- Only six of the 41 players who were drafted were taken outside the first round: Tyler Glasnow (5th round), Joc Pederson (11th), Garin Cecchini (4th), Jonathan Singleton (8th), Austin Hedges (2nd), and Billy Hamilton (2nd round).
- Just like Jurickson Profar made the leap from 9 to 1 last season, Byron Buxton went from 9 to 1 this year. Taijuan Walker probably won’t make the leap next year because he’ll almost certainly lose his rookie eligibility.
- Javier Baez made the biggest jump, going from 27 to 4.
- Despite the fact that they are technically rookies, I did not include Masahiro Tanaka or Jose Abreu because they’ve already played in professional leagues for several years.
- 2 Catchers
- 1 First Baseman
- 5 Third Basemen
- 7 Shortstops
- 9 Center Fielders
- 2 Right Fielders
- 21 Right-Handed Pitchers
- 3 Left-Handed Pitchers
- The Astros, Cubs, Pirates, and Red Sox each had four players.
- The Dodgers, Indians, Orioles, Royals, and Twins each had three players.
- The Mets, Reds, and Rockies each had two players.
- The Athletics, Blue Jays, Braves, Cardinals, Diamondbacks, Giants, Mariners, Marlins, Nationals, Padres, Phillies, Rays, and Tigers, each had one players
- The Angels, Brewers, Rangers, White Sox, and Yankees need a better farm systems.
It’s the most wonderful time of the year: October. We have the baseball playoffs, football is in full swing, college football is heating up, and the NBA is about to begin. Oh, and the Red Sox are back in the World Series.
Unfortunately for Jackson, the Red Sox are in the World Series. Fortunately for me, they are. Add those together you get to look forward to a nice clash of excited optimism and snark.
And finally, before I send you off to read the article over on Jackson’s site, how can you not root for the Red Sox after Koji Uehara’s kid Kaz’s interview?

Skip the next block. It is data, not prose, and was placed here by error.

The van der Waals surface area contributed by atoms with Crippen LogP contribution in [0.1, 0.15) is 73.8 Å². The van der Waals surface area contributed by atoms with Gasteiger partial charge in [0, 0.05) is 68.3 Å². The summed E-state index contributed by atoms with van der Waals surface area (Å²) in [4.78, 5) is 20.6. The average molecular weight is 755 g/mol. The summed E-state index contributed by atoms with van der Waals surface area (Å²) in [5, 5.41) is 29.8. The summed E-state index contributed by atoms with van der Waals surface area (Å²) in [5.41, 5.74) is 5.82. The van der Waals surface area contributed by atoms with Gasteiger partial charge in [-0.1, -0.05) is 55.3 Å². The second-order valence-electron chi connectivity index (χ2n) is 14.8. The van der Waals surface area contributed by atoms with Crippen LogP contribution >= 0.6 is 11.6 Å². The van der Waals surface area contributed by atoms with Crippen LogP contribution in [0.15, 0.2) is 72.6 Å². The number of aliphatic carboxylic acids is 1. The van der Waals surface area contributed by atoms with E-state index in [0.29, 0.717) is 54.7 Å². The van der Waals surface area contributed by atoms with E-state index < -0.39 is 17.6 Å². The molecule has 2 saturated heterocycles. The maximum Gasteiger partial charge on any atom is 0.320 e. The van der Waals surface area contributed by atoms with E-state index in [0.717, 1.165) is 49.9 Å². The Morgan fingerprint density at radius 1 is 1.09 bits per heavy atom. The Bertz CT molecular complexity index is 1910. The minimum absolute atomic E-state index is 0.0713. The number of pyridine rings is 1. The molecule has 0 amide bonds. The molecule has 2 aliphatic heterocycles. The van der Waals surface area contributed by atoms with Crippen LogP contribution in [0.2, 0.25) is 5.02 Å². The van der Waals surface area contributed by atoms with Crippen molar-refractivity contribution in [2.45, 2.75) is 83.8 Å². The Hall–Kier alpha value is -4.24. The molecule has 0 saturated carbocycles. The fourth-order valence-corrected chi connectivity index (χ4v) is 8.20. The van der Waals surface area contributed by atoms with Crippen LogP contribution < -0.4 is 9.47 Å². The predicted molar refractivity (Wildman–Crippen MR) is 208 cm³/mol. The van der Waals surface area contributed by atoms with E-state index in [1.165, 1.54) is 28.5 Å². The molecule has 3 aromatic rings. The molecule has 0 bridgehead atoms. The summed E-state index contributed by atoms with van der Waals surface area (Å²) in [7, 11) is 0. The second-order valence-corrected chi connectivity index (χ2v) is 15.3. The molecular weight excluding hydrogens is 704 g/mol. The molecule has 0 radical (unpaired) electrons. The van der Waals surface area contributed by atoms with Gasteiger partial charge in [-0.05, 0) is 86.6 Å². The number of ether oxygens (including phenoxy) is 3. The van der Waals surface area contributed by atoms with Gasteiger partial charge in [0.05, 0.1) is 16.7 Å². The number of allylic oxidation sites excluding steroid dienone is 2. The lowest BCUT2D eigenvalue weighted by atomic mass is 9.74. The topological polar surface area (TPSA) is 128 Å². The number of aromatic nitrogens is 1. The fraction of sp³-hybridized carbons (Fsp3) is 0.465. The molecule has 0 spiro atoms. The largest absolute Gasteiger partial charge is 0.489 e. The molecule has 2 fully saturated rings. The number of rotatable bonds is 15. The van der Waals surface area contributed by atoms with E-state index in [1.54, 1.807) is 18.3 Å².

I write about sports a lot, and I occasionally forget to post my articles. Here’s your place to find all the articles I didn’t post from the past two months.
Friday, October 11
Jackson and I go head-to-head in round two of our baseball playoffs preview. I don’t brag too much about beating him 4-0 last week.
Tuesday, October 8
I write a column that Vanderbilt fans won’t like about why James Franklin should go to USC if he gets a job offer. I got a nice endorsement from commenter bill cherry: “What a great article from a Vandy STUDENT news source….a bunch of big freaking nerds.”
Tuesday, October 1
Without Zac Stacy, the Commodores don’t have one feature back and are instead going with a three-headed running attack. Here’s your guide to what is going on in Nashville.
Tuesday, October 1
I covered my first Vanderbilt football game from the press box, and the Commodores won 52-24 against UAB. That bodes well for the Georgia game I’m covering next week, right?
Tuesday, September 17
Vanderbilt landed its second four-star recruit in shooting guard Matthew Fisher-Davis, who went to my rival high school, Charlotte Christian. They’re on pace to have their strongest recruiting class since 2011.
Tuesday, September 3
Ah, the first in a series of weekly news and notes from the Monday football press conferences. A series that lasted one week.
It’s a day late, but I wrote a preview of the first round of the MLB playoffs with good friend and fellow Russell-Rice scholar Jackson Martin of the Dirty South Sports Report. As you’ll see in the intro, we would’ve gotten the article out earlier, but some school-related issues came up.
If you’re a fan of one of the playoff teams, you’ll be happy to see that we disagree on every single series. That tends to happen when we talk sports.
Instead of copying the whole thing here and editing the introduction, I’ll just send you to his site, which has some great stuff that I haven’t helped with.
Stay tuned as the playoffs progress, where there definitely won’t be any gloating about who picked series better.
(Ha, the Red Sox won Game 1 by 10.)
Congrats, Major League Baseball, you’ve turned NCAA on us.
Major League Baseball eschewed the 21st century by embracing human error over getting calls correct, but they’ve outdone themselves with the Biogenesis case.
MLB set off on a poorly cloaked witch hunt for two of the biggest name (rumored) steroid users: Ryan Braun, who avoided an earlier PED suspension on a technicality, and Alex Rodriguez, who is just universally hated. The league paid known sleazebag Anthony Bosch for information from his sketchy health clinic, although they previously identified him as having highly questionable information.
Finally, they settled on a 65-game suspension for Braun and nailed 12 more players with 50-game suspensions. Then they dropped a 211-game bomb on Alex Rodriguez.